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Feature Stories for Thursday, April 19, 2001

The STAR is distributed every Thursday.  
The Crown Point Network offers a sneak preview of weekly cover stories.

Water debate heats up

By Sean McNab
Star Staff Writer

WINFIELD - Numerous residents attended the Water Works Board meeting Monday night causing it to end abruptly after only one hour.
    Mike Stevens, a resident of Trees subdivision, questioned the board, saying, "Does this board have the legal authority to come to a decision and then force its residents to abide by it?"
    Stevens is one of a number of residents within the Trees subdivision upset by the fact that he may be forced to pay approximately $10,000 over the next 20 years in increased property taxes if Indiana American Water Company, Inc. brings Lake Michigan water to the subdivision.
    Town Attorney George Patrick responded that cities and towns do have authority to create services for its residents.
    "This town has the authority and discretion to procure services if needed. Under Indiana Code 8-1.5-3 the town can create a board in a particular area that will benefit its community. Most of the time the money for this need comes out of homeowners' property taxes."
    Allegations were then made that the survey sent out to residents of Trees and Hidden Creek subdivisions were misleading.
    "The survey never asked if we wanted the water to come into the town," stated Stevens. "All it asked was would you tap into the water line when the water was brought."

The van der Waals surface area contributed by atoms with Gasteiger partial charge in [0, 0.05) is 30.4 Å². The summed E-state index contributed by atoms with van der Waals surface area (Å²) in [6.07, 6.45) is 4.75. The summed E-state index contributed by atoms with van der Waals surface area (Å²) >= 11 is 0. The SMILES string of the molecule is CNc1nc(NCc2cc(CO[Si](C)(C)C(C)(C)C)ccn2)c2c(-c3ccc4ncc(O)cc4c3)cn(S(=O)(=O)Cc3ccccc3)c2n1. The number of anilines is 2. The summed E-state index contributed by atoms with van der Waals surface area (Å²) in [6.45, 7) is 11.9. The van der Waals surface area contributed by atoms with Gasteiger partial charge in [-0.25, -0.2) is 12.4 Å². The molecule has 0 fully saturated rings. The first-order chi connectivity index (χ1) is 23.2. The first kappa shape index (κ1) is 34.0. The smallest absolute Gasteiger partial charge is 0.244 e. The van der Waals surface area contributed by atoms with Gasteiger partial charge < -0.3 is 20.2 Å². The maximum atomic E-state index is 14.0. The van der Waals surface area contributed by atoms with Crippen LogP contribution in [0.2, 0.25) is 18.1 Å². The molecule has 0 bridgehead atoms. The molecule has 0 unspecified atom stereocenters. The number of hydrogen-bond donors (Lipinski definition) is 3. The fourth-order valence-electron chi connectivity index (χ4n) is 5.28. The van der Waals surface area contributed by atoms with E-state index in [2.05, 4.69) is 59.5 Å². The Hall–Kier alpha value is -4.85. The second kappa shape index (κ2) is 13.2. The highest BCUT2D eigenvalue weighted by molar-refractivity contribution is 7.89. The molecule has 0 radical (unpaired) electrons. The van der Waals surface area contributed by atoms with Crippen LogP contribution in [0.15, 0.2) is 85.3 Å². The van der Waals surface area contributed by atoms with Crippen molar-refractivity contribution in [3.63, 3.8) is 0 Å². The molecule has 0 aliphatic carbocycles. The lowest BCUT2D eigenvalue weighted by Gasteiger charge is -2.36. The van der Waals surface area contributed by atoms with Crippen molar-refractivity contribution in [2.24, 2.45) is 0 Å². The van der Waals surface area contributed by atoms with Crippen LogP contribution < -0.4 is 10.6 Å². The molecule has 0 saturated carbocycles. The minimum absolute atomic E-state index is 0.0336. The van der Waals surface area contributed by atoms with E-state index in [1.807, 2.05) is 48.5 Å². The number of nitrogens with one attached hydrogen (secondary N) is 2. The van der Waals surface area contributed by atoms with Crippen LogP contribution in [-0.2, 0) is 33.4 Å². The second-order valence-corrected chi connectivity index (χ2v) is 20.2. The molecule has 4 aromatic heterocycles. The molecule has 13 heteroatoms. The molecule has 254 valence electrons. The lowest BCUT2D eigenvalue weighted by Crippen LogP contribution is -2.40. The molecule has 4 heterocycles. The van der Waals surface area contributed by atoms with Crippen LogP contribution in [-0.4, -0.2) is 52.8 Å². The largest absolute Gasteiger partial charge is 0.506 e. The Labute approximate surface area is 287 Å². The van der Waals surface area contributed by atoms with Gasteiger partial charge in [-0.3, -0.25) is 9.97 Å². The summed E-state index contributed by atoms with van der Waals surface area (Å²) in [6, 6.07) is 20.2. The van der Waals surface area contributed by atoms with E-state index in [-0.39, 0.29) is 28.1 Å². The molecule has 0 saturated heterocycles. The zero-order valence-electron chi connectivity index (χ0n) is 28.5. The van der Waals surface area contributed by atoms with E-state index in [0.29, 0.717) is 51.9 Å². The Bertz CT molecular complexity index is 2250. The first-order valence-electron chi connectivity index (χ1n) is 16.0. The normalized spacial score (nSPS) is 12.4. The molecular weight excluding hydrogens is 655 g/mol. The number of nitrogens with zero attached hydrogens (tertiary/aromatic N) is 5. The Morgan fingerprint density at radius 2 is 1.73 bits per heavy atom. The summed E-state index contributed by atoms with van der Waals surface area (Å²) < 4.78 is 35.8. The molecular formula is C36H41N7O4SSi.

Board members explained that they spoke to numerous residents at previous Town Council meetings and gathered information about the water problems within the town.
    Mike Tishma, another resident of Trees, commented, "Who ever decided there was a water problem in the first place? Legally by the county all someone needs 150 gallons of water per person per day. With proper storage of water that comes to one to two gallons of water per hour."
    Up to this point no standard has been set by the board as to what is a sufficient water supply and what is not.
    Board member John Pangere asked those in attendance what they thought would happen if five years down the road all the private wells in the town run dry.
    Stevens responded, "It seems that you are pretty confident that all of our wells are going to run dry sometime in the near future. If that is the case why don't you raise the tap-in price to an astronomical amount in the future, say $50,000, and make your money that way instead of forcing people to pay for something that they do not want?"